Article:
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Continue reading to learn about lse requirements for international students, lse entry requirements economics, lse undergraduate requirements and lse acceptance rate for international students. Find out more about lse entry requirements law on collegelearners.

About LSE Undergraduate Requirements

Banking and investment offers a wide range of opportunities, and you’ll find our alumni working in the sector all around the world. Popular areas include investment banking and asset management.

Investment banking can be broadly split into two sections: corporate finance and advice (M&A, loan finance, capital markets); and markets (trading, sales and research). Asset management involves deciding where to invest large sums of money for corporate and individual clients.

MSc Finance (full-time)

Many of these roles also require infrastructure support such as risk management, compliance, finance, IT and operations.

Where can you work?

Investment banks can be split into the following sub sections.

Bulge bracket firms – the biggest firms, with the most profitable investment banking divisions, e.g. Goldman Sachs and JP Morgan.
Big deal challengers – stand alongside the bulge bracket but may have slightly smaller offices/deal teams or particular specialisms/global reach, e.g. BNP Paribas and HSBC.
Emerging market experts – a select number of investment banks focused on emerging markets, e.g. Standard Bank and Standard Chartered.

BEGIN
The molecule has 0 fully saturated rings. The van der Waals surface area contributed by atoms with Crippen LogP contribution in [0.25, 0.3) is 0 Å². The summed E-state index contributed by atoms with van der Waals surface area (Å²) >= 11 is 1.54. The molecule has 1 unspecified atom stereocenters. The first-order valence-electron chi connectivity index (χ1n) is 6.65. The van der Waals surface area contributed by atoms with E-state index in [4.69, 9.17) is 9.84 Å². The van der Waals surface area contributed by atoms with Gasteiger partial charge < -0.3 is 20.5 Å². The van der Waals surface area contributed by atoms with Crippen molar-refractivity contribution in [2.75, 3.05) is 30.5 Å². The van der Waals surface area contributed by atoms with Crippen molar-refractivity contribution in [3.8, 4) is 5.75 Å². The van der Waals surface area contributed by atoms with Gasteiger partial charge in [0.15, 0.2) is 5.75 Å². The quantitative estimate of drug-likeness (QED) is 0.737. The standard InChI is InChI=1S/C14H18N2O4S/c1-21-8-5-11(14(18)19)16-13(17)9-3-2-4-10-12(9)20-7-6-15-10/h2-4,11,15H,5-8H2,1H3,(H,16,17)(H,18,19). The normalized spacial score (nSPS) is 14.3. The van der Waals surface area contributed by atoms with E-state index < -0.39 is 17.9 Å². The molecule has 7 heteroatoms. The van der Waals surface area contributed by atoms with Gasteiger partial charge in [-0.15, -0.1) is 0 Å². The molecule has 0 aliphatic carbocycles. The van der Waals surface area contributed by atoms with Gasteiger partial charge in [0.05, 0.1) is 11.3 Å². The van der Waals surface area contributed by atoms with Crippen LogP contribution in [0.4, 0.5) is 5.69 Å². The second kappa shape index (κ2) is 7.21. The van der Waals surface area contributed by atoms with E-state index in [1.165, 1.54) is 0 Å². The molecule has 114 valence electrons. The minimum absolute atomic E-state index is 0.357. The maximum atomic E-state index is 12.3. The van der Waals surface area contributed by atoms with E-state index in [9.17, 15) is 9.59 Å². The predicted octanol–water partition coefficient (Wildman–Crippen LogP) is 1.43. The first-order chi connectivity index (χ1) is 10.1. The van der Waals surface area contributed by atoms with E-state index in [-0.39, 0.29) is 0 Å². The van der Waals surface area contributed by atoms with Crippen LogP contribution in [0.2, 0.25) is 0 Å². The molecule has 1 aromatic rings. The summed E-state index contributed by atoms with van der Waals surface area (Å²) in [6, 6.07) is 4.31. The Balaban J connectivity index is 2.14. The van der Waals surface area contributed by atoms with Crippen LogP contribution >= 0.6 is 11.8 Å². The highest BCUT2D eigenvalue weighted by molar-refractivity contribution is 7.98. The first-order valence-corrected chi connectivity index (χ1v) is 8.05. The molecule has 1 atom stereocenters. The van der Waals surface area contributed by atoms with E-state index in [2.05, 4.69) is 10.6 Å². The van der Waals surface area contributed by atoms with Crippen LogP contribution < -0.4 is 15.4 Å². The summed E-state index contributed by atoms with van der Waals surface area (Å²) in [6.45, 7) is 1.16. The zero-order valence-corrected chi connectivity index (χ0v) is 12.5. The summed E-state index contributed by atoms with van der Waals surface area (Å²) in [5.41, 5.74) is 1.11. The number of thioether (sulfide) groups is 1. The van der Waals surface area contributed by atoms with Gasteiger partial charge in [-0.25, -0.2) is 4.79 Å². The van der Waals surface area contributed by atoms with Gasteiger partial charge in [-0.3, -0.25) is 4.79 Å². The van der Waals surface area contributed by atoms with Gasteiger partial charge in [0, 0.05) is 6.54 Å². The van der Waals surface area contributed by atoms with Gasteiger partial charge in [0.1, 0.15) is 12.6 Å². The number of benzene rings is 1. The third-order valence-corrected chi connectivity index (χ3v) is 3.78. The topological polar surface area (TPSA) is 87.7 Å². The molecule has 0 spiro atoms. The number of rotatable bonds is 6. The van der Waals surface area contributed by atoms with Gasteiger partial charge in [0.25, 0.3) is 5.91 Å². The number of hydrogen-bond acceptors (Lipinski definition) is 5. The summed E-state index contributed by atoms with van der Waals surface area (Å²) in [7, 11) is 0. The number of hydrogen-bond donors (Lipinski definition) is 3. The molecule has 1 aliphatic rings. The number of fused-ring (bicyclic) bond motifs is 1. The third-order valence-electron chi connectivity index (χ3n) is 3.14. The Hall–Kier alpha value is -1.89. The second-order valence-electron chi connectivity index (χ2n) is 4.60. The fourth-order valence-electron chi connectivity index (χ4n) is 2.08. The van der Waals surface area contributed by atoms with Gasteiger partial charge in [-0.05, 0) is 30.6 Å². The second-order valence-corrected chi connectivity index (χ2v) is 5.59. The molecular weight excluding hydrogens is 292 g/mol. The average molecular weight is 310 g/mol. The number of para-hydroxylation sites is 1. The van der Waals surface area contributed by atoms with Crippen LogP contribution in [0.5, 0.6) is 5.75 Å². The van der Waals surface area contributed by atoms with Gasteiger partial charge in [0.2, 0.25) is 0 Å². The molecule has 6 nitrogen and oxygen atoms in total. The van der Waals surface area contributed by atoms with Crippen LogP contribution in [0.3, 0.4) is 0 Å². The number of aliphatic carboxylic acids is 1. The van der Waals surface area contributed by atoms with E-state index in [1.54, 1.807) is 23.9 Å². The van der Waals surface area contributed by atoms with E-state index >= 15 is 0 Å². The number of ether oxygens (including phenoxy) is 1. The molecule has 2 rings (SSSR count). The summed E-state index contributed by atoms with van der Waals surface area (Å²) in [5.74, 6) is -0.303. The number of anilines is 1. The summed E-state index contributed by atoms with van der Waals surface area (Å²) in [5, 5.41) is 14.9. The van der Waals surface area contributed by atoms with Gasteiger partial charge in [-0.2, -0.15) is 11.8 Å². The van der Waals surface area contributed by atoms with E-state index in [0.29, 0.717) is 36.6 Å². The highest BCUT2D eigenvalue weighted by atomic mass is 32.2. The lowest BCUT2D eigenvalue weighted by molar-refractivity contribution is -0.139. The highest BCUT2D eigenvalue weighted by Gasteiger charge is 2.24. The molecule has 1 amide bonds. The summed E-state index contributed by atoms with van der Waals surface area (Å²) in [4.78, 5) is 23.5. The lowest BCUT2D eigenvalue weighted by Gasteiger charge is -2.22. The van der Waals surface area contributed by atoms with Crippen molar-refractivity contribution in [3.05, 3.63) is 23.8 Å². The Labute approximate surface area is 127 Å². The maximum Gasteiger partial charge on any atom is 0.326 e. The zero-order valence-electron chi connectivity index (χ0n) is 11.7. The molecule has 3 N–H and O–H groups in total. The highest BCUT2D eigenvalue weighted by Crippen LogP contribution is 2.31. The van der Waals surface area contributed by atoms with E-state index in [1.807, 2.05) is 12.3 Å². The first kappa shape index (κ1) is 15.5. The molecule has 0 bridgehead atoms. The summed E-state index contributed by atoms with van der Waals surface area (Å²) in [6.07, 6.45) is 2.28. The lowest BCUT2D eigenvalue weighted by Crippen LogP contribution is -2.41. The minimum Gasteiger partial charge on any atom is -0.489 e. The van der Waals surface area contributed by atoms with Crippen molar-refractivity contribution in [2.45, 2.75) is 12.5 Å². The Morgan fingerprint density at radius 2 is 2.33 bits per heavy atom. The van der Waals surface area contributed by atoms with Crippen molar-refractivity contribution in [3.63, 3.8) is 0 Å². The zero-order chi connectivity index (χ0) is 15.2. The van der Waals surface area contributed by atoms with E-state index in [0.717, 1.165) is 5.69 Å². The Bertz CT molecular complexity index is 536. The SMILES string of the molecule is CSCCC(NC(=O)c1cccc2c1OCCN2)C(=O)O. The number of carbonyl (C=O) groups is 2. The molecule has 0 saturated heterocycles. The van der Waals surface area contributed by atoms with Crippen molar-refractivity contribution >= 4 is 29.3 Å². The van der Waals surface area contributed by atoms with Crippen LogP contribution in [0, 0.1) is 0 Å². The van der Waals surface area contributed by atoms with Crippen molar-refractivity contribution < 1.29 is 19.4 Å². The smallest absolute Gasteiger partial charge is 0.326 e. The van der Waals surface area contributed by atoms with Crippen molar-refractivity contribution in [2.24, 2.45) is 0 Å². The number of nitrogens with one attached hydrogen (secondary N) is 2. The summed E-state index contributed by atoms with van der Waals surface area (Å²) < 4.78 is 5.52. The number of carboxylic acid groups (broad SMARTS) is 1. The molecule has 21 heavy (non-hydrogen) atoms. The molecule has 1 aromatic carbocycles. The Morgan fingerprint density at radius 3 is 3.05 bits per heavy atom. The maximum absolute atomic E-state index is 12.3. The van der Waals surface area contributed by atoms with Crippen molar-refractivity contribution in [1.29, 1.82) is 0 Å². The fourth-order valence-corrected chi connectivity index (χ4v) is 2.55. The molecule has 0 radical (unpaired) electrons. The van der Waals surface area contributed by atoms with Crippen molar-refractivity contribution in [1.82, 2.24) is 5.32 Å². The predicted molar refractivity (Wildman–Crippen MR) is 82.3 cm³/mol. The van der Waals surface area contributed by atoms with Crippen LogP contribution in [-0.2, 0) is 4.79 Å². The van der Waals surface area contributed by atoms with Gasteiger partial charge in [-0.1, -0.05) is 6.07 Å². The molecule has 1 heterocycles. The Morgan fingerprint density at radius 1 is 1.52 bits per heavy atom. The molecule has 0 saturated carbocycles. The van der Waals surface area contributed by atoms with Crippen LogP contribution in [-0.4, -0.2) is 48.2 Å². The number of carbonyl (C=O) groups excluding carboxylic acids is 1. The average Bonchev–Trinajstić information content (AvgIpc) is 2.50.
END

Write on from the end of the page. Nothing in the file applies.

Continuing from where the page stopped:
Pure advisory firms – focus on giving advice to their clients, but do not provide access to capital markets or raising funds, e.g. Lazard and Rothschild. Often referred to as ‘boutiques’.
Asset management firms & Hedge Funds – can be stand-alone firms or an arm of an investment bank, e.g. Blackrock, Fidelity and JP Morgan Asset Management.
Private Equity firms – perhaps the most sought after of all financial service roles. Also include Sovereign Wealth Funds. Difficult to get into straight after graduation, e.g. Blackstone Group, The Carlyle Group and Sequoia Capital Partners.
Private Wealth Management – many are smaller groups within larger financial institutions, e.g. Bank of America Global Wealth Management, RBC Wealth Management and Bernstein Private Wealth Management
What’s changing in the sector?

Banking and investment has seen considerable change and will continue to do so. Advances in technology continue to streamline many manual processes and have made a real impact on trading and sales roles.